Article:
The announcement comes after Democratic Attorney General Andy Beshear garnered more than 5,000 more votes than Bevin during the election according to unofficial results.

 


Jacob Ryan

Talking heads across the country are asking: What does Democrat Andy Beshear’s apparent gubernatorial win over incumbent Gov. Matt Bevin mean for 2020, when both Donald Trump and Mitch McConnell will be on Kentucky voters’ ballots?

The real answer may be “not much,” considering Bevin’s low likeability rating, and the unique circumstances surrounding this race. But one factor that could change as a result of Tuesday’s election is the makeup of Kentucky’s electorate, which could have reverberations in 2020 and beyond.

Matt Bevin campaign

Kentucky’s chief election officer says she doesn’t think Governor Matt Bevin will be able to successfully challenge the results of Tuesday’s election. 

According to unofficial results, the Republican incumbent lost to Democrat Andy Beshear by 5,189 votes.

Bevin formally requested a recanvass on Wednesday, which will be conducted Thursday, November 14.  The process requires county clerks to make sure the vote totals from each machine were recorded accurately.

Ryland Barton

President Donald Trump lent a hand to Gov. Matt Bevin’s reelection effort on Monday, headlining a rally in Lexington hours before Kentuckians head to the polls to weigh in on whether to keep Bevin for another four years.

At the rally, Trump teased Bevin, telling the audience that the Kentucky governor is a “pain” because he is frequently asking the federal government for aid.

“I say ‘Matt, do I have to do it? Please, please.’ But isn’t that what you want in a governor? That’s what you want,” Trump said.

 


Lisa Autry

“Remember in November” became the rallying cry this year among many Kentucky teachers, highlighting their deep rift with Governor Matt Bevin over pension reform and education proposals. A number of those teachers have been stepping up their activism to help elect Bevin’s Democratic challenger, Andy Beshear, on Nov. 5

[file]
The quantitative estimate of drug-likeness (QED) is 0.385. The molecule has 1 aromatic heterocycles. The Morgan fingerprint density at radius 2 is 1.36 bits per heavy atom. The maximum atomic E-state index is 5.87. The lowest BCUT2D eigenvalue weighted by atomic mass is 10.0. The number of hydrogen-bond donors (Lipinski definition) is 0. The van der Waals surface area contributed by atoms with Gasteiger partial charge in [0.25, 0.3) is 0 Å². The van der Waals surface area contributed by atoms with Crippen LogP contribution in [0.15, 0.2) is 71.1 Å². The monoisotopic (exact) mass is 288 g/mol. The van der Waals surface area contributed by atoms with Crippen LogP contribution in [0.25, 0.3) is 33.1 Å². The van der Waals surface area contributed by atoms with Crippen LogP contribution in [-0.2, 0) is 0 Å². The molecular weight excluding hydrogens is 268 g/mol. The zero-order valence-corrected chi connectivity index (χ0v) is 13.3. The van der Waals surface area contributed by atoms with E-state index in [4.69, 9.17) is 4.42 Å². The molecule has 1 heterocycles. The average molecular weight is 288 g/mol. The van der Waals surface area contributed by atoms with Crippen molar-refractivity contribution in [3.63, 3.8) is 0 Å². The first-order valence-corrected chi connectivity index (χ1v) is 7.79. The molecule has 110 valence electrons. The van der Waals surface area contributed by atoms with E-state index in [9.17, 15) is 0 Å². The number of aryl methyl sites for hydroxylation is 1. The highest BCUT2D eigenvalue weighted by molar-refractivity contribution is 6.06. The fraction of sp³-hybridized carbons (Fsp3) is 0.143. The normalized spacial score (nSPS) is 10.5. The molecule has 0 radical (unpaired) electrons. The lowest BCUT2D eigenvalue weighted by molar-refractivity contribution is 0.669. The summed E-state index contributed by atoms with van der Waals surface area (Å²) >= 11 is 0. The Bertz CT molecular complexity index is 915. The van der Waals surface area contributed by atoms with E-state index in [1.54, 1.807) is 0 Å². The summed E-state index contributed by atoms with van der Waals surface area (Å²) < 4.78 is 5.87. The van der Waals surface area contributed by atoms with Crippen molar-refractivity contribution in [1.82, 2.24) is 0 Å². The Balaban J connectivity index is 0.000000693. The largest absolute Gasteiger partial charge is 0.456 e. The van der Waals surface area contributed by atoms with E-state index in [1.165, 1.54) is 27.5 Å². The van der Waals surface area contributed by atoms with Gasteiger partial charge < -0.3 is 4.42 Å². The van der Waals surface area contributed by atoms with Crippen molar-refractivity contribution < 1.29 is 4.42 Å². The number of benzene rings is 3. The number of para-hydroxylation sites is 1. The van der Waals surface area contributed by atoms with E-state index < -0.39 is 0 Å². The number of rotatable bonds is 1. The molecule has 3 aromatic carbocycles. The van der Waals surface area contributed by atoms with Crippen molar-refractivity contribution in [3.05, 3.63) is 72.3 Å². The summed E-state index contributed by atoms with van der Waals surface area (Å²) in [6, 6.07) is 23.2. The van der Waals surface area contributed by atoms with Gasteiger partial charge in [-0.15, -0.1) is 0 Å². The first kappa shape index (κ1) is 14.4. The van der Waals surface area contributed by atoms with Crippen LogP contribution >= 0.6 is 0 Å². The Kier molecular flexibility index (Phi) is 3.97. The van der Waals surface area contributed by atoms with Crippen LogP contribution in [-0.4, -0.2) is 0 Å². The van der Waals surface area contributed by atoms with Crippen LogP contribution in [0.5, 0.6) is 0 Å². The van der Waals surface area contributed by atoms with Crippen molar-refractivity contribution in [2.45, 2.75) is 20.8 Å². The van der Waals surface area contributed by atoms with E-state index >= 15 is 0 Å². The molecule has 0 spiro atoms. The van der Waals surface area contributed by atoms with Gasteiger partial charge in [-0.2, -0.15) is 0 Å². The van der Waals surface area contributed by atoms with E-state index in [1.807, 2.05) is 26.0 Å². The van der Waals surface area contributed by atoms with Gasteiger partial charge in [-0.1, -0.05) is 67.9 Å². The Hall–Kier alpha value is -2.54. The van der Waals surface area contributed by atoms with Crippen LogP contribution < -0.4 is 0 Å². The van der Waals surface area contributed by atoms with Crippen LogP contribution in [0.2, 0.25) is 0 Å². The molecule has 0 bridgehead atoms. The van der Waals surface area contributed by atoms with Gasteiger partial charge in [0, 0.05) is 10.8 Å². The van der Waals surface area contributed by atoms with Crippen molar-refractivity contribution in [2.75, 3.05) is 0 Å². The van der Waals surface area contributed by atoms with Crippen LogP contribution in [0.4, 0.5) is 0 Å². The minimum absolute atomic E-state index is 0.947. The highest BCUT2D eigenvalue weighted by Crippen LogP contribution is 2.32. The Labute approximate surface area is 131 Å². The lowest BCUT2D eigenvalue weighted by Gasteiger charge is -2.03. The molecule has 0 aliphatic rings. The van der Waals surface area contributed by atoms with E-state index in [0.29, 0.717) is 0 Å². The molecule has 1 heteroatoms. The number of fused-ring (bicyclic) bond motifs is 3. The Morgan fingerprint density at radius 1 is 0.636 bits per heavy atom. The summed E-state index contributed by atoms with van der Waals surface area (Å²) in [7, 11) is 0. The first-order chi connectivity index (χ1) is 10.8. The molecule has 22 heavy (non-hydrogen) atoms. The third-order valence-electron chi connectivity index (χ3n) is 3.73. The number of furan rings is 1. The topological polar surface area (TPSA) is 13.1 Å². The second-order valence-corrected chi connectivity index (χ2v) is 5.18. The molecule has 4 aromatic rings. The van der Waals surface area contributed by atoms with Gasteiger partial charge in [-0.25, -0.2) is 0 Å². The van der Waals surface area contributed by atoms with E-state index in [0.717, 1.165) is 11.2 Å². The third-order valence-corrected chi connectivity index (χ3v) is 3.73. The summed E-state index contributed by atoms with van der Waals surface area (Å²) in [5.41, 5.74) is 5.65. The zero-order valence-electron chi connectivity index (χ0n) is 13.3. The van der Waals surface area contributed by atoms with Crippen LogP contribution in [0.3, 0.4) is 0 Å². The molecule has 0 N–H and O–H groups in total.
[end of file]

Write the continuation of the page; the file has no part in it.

Chris McCoy is one of them. He's been on a mission to make Matt Bevin a one-term governor, knocking on doors since July for Gov. Bevin’s Democratic challenger, Andy Beshear.

“I’ve been in the education field for 15 years and I’ve never seen teachers get this excited over an election," McCoy told WKU Public Radio.


J. Tyler Franklin

Much of the coverage of the Andy Beshear v. Matt Bevin governor’s race, mine included, assumes we are covering a fairly traditional contest in American politics. And that is true in a lot of ways. The teacher unions are allied with the Democrat, business groups with the Republican. The Democrat is emphasizing issues like education and health care, the Republican is emphasizing his opposition to abortion and illegal immigration. 

I’m fairly certain that model of coverage rightly applies to Andy Beshear, a fairly conventional Democrat who is essentially pledging to govern like his father, who was a fairly conventional Democratic governor. I’m not sure that model applies to Matt Bevin.

J. Tyler Franklin

Before a packed crowd at Northern Kentucky University Tuesday night, Gov. Matt Bevin and Attorney General Andy Beshear capped off a series of five televised debates, making their final pitches ahead of next week’s election.

During the debate that aired on WLWT, both candidates said they would make it a priority to address the crumbling Brent-Spence Bridge that connects Covington to Cincinnati.

 


Lisa Autry

Recent polling suggests the race for Kentucky governor between incumbent Republican Matt Bevin and Democratic Attorney General Andy Beshear is a toss-up. Both campaigns are stepping up their ground game one week from election day.

On a Saturday morning in October, a group of Warren County residents assembled in the old Pushin Building in downtown Bowling Green.

“Thank you all for coming," said Cody Pruitt, a Regional Field Director for the state's Democrats. "If this is your first time coming, this is the field office for the Kentucky Democratic Party and Andy Beshear.”

Over coffee and doughnuts, Pruitt rallied the troops before they fanned out across Warren County for some old-fashioned door knocking. Their goal: persuade voters to turn out for Democratic candidates on Nov. 5.